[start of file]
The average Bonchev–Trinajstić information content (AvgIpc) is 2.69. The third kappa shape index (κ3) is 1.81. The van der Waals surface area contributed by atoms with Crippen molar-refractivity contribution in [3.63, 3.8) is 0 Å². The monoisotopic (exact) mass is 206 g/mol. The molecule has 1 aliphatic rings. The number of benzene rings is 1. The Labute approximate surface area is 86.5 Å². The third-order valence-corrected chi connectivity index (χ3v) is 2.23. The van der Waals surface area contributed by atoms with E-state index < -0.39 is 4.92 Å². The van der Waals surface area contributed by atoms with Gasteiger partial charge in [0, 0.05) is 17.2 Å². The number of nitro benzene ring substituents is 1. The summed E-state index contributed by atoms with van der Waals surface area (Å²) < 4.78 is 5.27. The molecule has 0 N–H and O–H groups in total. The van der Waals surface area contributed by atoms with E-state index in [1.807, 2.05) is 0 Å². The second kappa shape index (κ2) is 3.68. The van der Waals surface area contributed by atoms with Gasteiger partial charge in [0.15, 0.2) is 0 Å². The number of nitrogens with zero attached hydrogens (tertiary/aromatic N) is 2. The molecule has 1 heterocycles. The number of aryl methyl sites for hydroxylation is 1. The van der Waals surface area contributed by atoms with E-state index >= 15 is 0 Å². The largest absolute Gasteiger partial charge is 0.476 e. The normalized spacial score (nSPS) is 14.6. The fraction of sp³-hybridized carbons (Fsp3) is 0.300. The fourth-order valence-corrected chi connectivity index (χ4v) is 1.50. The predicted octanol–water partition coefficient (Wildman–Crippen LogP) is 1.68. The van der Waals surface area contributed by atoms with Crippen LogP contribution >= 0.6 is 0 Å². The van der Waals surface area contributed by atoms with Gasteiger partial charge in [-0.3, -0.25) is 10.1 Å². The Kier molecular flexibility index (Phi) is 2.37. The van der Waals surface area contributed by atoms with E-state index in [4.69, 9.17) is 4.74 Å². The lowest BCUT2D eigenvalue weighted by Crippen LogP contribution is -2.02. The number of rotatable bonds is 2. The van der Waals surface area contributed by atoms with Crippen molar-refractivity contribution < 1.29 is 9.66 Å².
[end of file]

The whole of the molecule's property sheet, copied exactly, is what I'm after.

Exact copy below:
The average Bonchev–Trinajstić information content (AvgIpc) is 2.69. The third kappa shape index (κ3) is 1.81. The van der Waals surface area contributed by atoms with Crippen molar-refractivity contribution in [3.63, 3.8) is 0 Å². The monoisotopic (exact) mass is 206 g/mol. The molecule has 1 aliphatic rings. The number of benzene rings is 1. The Labute approximate surface area is 86.5 Å². The third-order valence-corrected chi connectivity index (χ3v) is 2.23. The van der Waals surface area contributed by atoms with E-state index < -0.39 is 4.92 Å². The van der Waals surface area contributed by atoms with Gasteiger partial charge in [0, 0.05) is 17.2 Å². The number of nitro benzene ring substituents is 1. The summed E-state index contributed by atoms with van der Waals surface area (Å²) < 4.78 is 5.27. The molecule has 0 N–H and O–H groups in total. The van der Waals surface area contributed by atoms with E-state index in [1.807, 2.05) is 0 Å². The second kappa shape index (κ2) is 3.68. The van der Waals surface area contributed by atoms with Gasteiger partial charge in [0.15, 0.2) is 0 Å². The number of nitrogens with zero attached hydrogens (tertiary/aromatic N) is 2. The molecule has 1 heterocycles. The number of aryl methyl sites for hydroxylation is 1. The van der Waals surface area contributed by atoms with E-state index >= 15 is 0 Å². The largest absolute Gasteiger partial charge is 0.476 e. The normalized spacial score (nSPS) is 14.6. The fraction of sp³-hybridized carbons (Fsp3) is 0.300. The fourth-order valence-corrected chi connectivity index (χ4v) is 1.50. The predicted octanol–water partition coefficient (Wildman–Crippen LogP) is 1.68. The van der Waals surface area contributed by atoms with Crippen LogP contribution >= 0.6 is 0 Å². The van der Waals surface area contributed by atoms with Gasteiger partial charge in [-0.3, -0.25) is 10.1 Å². The Kier molecular flexibility index (Phi) is 2.37. The van der Waals surface area contributed by atoms with E-state index in [4.69, 9.17) is 4.74 Å². The lowest BCUT2D eigenvalue weighted by Crippen LogP contribution is -2.02. The number of rotatable bonds is 2. The van der Waals surface area contributed by atoms with Crippen molar-refractivity contribution < 1.29 is 9.66 Å².